What was it like to live in Britain in the sixties? Certainly many of the technological advances we enjoy today were unheard of then. There were no mobile phones or the Internet. There were limited opportunities for travel; for many, the most adventurous thing they could do was fly to Spain for their holidays.
The 60s was a time of great social change. How much was this change felt by ordinary people? To what extent was the 60s "old-fashioned" in terms of attitudes? Did people have less freedom and choice?
We asked people visiting the Swinging Sixties Exhibition touring Oxfordshire for their memories of the decade that gave us the Beatles and the Rolling Stones. We covered subjects as diverse as pop music and food shopping. At the end of the survey we asked the crucial question "Was life better in the Sixties or today?"
What music did you listen to? Pop, jazz or classical?
Pop was the first choice of most people who were young in the 60s. Your favourites were:
- The Beatles
- Cliff Richard and the Shadows
- Gerry and the Pacemakers
- The Searchers
- The Rolling Stones
- Elvis Presley
- Herman's Hermits
Some people thought there was more of a generation gap than others. One guy told us that "Every record that came out was different from what my parents liked?", where as others said that their parents would listen to The Beatles or Cliff Richard. Some older stars were still popular, such as the Forces' Sweetheart, Vera Lynn.
Lets not forget Brett's in Broad Street, Oxford. Members could jump the queue, run up all those steps, start off in the fast room with the lights on, find a girl and off to the slow dance, quiet room. Wow! That was just the best!
Most of the guys like me who went to Brett's never got to the top of the stairs at Carfax Assembly Rooms without at least two or three girls asking if the could book a dance. I could never understand why the guys would nip out for a few drinks to get enough courage to ask a girl to dance. By which time they were too drunk to look half reasonable.
David - apprentice chippy at Kingerlee in Oxford in the 60s
i just loved the beatles! Ariana
More on 60s Music...
If you are looking for some inspiration read our main article about 60s Music.
We asked "Did you go to the cinema in the 60s? If so, which films did you see? What did you think of them?"
The cinema was a little on the wane in the sixties. Television was very much making its presence felt and cinemas were starting to close. But the cinema was still a popular pastime with many who completed our survey.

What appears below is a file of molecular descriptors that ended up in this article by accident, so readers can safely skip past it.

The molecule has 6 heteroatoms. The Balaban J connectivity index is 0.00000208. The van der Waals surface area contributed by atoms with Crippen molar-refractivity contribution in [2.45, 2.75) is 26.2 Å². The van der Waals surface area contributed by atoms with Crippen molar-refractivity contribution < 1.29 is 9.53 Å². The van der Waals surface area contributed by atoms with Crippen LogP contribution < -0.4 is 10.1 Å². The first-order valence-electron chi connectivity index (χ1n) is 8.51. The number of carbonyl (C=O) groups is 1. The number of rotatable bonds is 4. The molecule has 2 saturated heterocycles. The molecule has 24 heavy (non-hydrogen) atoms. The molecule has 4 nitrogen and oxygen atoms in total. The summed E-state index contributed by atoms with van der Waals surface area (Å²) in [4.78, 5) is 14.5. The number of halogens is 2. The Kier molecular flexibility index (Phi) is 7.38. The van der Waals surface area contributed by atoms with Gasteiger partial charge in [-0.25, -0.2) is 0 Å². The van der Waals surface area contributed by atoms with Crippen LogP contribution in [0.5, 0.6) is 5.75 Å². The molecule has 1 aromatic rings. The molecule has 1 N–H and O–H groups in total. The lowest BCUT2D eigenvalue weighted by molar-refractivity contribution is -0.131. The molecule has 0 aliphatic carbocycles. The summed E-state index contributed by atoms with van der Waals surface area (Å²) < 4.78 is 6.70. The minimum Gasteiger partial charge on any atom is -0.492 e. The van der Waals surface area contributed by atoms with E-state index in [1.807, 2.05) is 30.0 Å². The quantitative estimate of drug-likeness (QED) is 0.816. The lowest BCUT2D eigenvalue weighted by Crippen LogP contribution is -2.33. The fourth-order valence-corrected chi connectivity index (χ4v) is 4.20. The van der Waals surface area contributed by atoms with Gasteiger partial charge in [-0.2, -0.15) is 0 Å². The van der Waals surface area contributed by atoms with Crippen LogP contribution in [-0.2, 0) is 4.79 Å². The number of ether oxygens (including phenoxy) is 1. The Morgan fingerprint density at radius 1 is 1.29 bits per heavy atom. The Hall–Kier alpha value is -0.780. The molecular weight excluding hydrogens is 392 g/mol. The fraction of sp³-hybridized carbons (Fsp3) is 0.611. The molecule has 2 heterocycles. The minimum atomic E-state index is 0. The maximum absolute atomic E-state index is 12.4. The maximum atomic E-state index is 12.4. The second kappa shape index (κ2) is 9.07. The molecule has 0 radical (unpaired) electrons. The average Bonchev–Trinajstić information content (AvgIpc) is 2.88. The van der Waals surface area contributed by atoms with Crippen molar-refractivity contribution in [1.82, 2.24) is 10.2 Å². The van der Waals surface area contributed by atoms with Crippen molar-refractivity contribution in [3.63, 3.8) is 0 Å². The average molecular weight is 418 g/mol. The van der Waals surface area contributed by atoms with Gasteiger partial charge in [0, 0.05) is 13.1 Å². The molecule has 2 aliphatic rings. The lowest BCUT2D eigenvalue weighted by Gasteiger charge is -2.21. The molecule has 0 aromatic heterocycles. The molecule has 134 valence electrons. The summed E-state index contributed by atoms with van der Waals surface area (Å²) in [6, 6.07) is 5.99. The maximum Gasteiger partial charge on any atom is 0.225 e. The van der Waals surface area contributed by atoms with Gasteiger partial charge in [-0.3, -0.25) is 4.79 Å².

How often did people go?
- "Once a week"
- "Twice a week"
- "Yes many times"
- "Good value for money, especially Saturday morning flicks for only a tanner"
What did people watch?
These are some of your favourite movies from the sixties:
- James Bond ("Dr No", "Goldfinger", "From Russia with Love", "Thunderball")
- "Easy Rider"
- "The Sound of Music"
- "The Italian Job"
- Spaghetti Westerns ("The Good the Bad and the Ugly", "For a Few Dollars More", "A Fistful of Dollars"
- "Carry On" films
- "Did not like Elvis, but you had to go if you wanted to be sweet with a girl"
Eating out in the 60s
Eating out was less popular in the 60s than today. It was still an expensive luxury. For some, fish and chips on holiday was the nearest they came to a meal out. Restaurants though, were becoming more popular. Chinese and Indian cuisine was popular with the younger generation.
Some dining places mentioned in our survey were:
- Taj Mahal, Oxford
- Coffee bars
- Ley-on's, Soho, London
- Lyons Corner House
- Only on holiday, usually fish & chips and Devon Cream Tea once a year
- Pub food
- Woolworth's Café
An alternative to eating out was to ask friends around for dinner. This was popular from the fifties onwards and was cheaper than eating out.
Smoking was still extremely popular in the sixties, nearly 70% of men and around 40% of women smoked. The most popular brand in the UK was "Embassy Filter".
In our survey most men smoked, but not all and less than half of the women. Woodbines were considered the cheapest cigarettes and Peter Stuyvesant was an up-market brand. Some men smoked pipes or cigars.
The risks of smoking were well known by the end of the sixties, but most people preferred not to think about them. The tobacco industry kept the habit alive by a campaign of confusing and contradictory information.
What was your favourite drink in the sixties?
These are some of the most popular:
- Watney's Red Barrel
- Double Diamond
- Light Ale
- Pale Ale
- Rum & Coke (the Beatles liked Rum & Blackcurrant)
- Barley Wine (if you lived in Oxford)
- Port & Lemon
- Gin & Orange
- Cherry Brandy
Wine did not have the following it has today. It was often considered expensive or requiring specialised knowledge to choose. Wines drunk by most were French or German. New World wine was almost unknown.
What were popular drinking places?
Pubs were favoured by most. Working Men's Clubs were mentioned, as were student or college bars. Some people preferred to invite friends around for a drink rather than go out to a pub. Generally I think that there was a lot less money to spend on alcohol than there is today.
Popular pubs in Oxford were The Elm Tree, Cowley Road, the Orange and Lemons in St Clements, the Rat's Hole in Cowley Road, the White Horse, Broad Street, the Crown, Cornmarket, and the Checkers in High Street; in London - the Well and Bucket, Bethnal Green and the Monatgue Arms South London; in Liverpool the Caridock in Bootle.
In Oxford the trendy pubs were the Eastgate, Whites was just about finished, and the Roebuck.
More on drinking in the 60s...
Have a look at our 60s and 70s beer guide.
Shopping for food